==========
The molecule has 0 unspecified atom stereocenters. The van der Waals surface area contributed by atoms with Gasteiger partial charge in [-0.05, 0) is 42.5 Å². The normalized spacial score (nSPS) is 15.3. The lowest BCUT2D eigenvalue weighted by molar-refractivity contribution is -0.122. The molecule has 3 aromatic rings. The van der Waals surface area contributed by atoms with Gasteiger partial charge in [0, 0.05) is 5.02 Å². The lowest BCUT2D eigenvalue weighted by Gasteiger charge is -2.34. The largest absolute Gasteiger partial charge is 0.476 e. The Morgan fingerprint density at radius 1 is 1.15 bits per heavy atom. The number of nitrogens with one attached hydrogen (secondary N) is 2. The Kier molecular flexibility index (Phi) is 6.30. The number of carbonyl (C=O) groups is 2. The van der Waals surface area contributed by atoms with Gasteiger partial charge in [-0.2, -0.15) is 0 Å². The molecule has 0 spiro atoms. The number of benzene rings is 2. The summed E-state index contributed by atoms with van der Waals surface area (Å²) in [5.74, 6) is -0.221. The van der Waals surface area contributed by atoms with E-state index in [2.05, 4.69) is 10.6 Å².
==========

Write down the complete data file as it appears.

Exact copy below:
The molecule has 0 unspecified atom stereocenters. The van der Waals surface area contributed by atoms with Gasteiger partial charge in [-0.05, 0) is 42.5 Å². The normalized spacial score (nSPS) is 15.3. The lowest BCUT2D eigenvalue weighted by molar-refractivity contribution is -0.122. The molecule has 3 aromatic rings. The van der Waals surface area contributed by atoms with Gasteiger partial charge in [0, 0.05) is 5.02 Å². The lowest BCUT2D eigenvalue weighted by Gasteiger charge is -2.34. The largest absolute Gasteiger partial charge is 0.476 e. The Morgan fingerprint density at radius 1 is 1.15 bits per heavy atom. The number of nitrogens with one attached hydrogen (secondary N) is 2. The Kier molecular flexibility index (Phi) is 6.30. The number of carbonyl (C=O) groups is 2. The van der Waals surface area contributed by atoms with Gasteiger partial charge in [-0.2, -0.15) is 0 Å². The molecule has 0 spiro atoms. The number of benzene rings is 2. The summed E-state index contributed by atoms with van der Waals surface area (Å²) in [5.74, 6) is -0.221. The van der Waals surface area contributed by atoms with E-state index in [2.05, 4.69) is 10.6 Å².